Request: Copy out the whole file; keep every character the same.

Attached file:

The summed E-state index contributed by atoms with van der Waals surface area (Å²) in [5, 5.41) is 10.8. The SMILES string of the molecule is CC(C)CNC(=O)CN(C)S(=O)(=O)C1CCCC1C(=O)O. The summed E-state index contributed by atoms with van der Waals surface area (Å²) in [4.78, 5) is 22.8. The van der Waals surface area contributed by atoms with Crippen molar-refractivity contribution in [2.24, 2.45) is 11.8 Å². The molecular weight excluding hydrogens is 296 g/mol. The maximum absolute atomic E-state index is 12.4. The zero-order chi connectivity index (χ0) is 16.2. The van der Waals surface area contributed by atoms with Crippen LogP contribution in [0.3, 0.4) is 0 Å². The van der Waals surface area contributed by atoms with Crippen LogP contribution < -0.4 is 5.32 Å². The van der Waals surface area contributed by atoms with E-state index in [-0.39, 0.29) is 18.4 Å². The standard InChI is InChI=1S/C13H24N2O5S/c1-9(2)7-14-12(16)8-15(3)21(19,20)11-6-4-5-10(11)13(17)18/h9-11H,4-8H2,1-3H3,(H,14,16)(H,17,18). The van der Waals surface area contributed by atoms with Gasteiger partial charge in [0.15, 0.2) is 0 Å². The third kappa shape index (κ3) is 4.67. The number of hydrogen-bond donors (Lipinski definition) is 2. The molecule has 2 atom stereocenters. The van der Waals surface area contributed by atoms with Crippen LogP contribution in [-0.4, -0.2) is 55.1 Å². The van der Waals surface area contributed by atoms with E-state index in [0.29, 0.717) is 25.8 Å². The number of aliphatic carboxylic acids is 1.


The summed E-state index contributed by atoms with van der Waals surface area (Å²) in [5, 5.41) is 10.8. The SMILES string of the molecule is CC(C)CNC(=O)CN(C)S(=O)(=O)C1CCCC1C(=O)O. The summed E-state index contributed by atoms with van der Waals surface area (Å²) in [4.78, 5) is 22.8. The van der Waals surface area contributed by atoms with Crippen molar-refractivity contribution in [2.24, 2.45) is 11.8 Å². The molecular weight excluding hydrogens is 296 g/mol. The maximum absolute atomic E-state index is 12.4. The zero-order chi connectivity index (χ0) is 16.2. The van der Waals surface area contributed by atoms with Crippen LogP contribution in [0.3, 0.4) is 0 Å². The van der Waals surface area contributed by atoms with Crippen LogP contribution < -0.4 is 5.32 Å². The van der Waals surface area contributed by atoms with E-state index in [-0.39, 0.29) is 18.4 Å². The standard InChI is InChI=1S/C13H24N2O5S/c1-9(2)7-14-12(16)8-15(3)21(19,20)11-6-4-5-10(11)13(17)18/h9-11H,4-8H2,1-3H3,(H,14,16)(H,17,18). The van der Waals surface area contributed by atoms with Gasteiger partial charge in [0.15, 0.2) is 0 Å². The third kappa shape index (κ3) is 4.67. The number of hydrogen-bond donors (Lipinski definition) is 2. The molecule has 2 atom stereocenters. The van der Waals surface area contributed by atoms with Crippen LogP contribution in [-0.4, -0.2) is 55.1 Å². The van der Waals surface area contributed by atoms with E-state index in [0.29, 0.717) is 25.8 Å². The number of aliphatic carboxylic acids is 1.